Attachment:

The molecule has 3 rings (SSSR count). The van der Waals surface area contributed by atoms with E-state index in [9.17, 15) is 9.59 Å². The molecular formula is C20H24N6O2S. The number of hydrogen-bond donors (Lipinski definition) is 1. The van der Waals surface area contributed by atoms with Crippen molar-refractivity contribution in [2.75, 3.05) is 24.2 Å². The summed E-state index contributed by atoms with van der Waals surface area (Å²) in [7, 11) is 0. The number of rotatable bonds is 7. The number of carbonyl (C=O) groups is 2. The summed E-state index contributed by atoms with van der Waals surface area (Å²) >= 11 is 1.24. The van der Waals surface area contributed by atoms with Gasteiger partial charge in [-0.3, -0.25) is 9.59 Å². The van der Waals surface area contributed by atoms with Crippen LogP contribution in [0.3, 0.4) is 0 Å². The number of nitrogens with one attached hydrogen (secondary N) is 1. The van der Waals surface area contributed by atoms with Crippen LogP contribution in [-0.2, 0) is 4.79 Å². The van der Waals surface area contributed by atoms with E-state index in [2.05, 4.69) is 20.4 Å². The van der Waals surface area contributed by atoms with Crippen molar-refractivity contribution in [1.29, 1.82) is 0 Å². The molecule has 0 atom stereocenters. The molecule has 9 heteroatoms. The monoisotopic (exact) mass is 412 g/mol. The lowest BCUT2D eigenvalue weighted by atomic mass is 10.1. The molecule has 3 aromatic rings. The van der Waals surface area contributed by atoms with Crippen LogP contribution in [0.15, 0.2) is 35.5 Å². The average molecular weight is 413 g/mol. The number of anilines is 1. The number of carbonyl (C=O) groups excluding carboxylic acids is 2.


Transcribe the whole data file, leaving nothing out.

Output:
The molecule has 3 rings (SSSR count). The van der Waals surface area contributed by atoms with E-state index in [9.17, 15) is 9.59 Å². The molecular formula is C20H24N6O2S. The number of hydrogen-bond donors (Lipinski definition) is 1. The van der Waals surface area contributed by atoms with Crippen molar-refractivity contribution in [2.75, 3.05) is 24.2 Å². The summed E-state index contributed by atoms with van der Waals surface area (Å²) in [7, 11) is 0. The number of rotatable bonds is 7. The number of carbonyl (C=O) groups is 2. The summed E-state index contributed by atoms with van der Waals surface area (Å²) >= 11 is 1.24. The van der Waals surface area contributed by atoms with Gasteiger partial charge in [-0.3, -0.25) is 9.59 Å². The van der Waals surface area contributed by atoms with Crippen LogP contribution in [0.3, 0.4) is 0 Å². The number of nitrogens with one attached hydrogen (secondary N) is 1. The van der Waals surface area contributed by atoms with Crippen LogP contribution in [-0.2, 0) is 4.79 Å². The van der Waals surface area contributed by atoms with E-state index in [2.05, 4.69) is 20.4 Å². The van der Waals surface area contributed by atoms with Crippen molar-refractivity contribution in [1.29, 1.82) is 0 Å². The molecule has 0 atom stereocenters. The molecule has 9 heteroatoms. The monoisotopic (exact) mass is 412 g/mol. The lowest BCUT2D eigenvalue weighted by atomic mass is 10.1. The molecule has 3 aromatic rings. The van der Waals surface area contributed by atoms with Crippen LogP contribution in [0.15, 0.2) is 35.5 Å². The average molecular weight is 413 g/mol. The number of anilines is 1. The number of carbonyl (C=O) groups excluding carboxylic acids is 2.